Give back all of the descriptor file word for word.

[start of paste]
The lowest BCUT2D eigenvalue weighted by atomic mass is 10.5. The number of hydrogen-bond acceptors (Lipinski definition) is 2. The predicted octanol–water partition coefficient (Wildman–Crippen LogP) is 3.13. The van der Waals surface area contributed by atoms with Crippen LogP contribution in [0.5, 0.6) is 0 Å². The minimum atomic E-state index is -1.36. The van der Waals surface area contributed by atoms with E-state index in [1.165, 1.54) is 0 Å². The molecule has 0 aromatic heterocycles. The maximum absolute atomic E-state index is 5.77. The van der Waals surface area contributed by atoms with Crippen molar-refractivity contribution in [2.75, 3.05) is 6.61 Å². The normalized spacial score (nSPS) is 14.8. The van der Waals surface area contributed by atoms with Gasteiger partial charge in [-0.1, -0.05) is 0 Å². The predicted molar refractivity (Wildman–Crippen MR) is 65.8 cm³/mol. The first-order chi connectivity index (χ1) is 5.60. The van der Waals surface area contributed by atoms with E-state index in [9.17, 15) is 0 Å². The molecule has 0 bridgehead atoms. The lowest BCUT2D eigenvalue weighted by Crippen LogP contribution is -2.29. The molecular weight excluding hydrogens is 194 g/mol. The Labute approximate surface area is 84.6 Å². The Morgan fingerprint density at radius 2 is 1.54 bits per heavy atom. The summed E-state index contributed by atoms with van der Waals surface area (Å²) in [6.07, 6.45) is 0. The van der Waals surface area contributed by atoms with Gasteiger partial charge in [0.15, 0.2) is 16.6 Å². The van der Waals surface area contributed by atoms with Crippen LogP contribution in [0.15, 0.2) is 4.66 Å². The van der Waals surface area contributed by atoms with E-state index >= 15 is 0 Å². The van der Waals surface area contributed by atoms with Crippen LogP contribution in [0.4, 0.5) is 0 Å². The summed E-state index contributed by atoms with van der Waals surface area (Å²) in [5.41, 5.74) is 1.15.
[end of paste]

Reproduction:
The lowest BCUT2D eigenvalue weighted by atomic mass is 10.5. The number of hydrogen-bond acceptors (Lipinski definition) is 2. The predicted octanol–water partition coefficient (Wildman–Crippen LogP) is 3.13. The van der Waals surface area contributed by atoms with Crippen LogP contribution in [0.5, 0.6) is 0 Å². The minimum atomic E-state index is -1.36. The van der Waals surface area contributed by atoms with E-state index in [1.165, 1.54) is 0 Å². The molecule has 0 aromatic heterocycles. The maximum absolute atomic E-state index is 5.77. The van der Waals surface area contributed by atoms with Crippen molar-refractivity contribution in [2.75, 3.05) is 6.61 Å². The normalized spacial score (nSPS) is 14.8. The van der Waals surface area contributed by atoms with Gasteiger partial charge in [-0.1, -0.05) is 0 Å². The predicted molar refractivity (Wildman–Crippen MR) is 65.8 cm³/mol. The first-order chi connectivity index (χ1) is 5.60. The van der Waals surface area contributed by atoms with E-state index in [9.17, 15) is 0 Å². The molecule has 0 bridgehead atoms. The lowest BCUT2D eigenvalue weighted by Crippen LogP contribution is -2.29. The molecular weight excluding hydrogens is 194 g/mol. The Labute approximate surface area is 84.6 Å². The Morgan fingerprint density at radius 2 is 1.54 bits per heavy atom. The summed E-state index contributed by atoms with van der Waals surface area (Å²) in [6.07, 6.45) is 0. The van der Waals surface area contributed by atoms with Gasteiger partial charge in [0.15, 0.2) is 16.6 Å². The van der Waals surface area contributed by atoms with Crippen LogP contribution in [0.15, 0.2) is 4.66 Å². The van der Waals surface area contributed by atoms with E-state index >= 15 is 0 Å². The van der Waals surface area contributed by atoms with Crippen LogP contribution in [0.4, 0.5) is 0 Å². The summed E-state index contributed by atoms with van der Waals surface area (Å²) in [5.41, 5.74) is 1.15.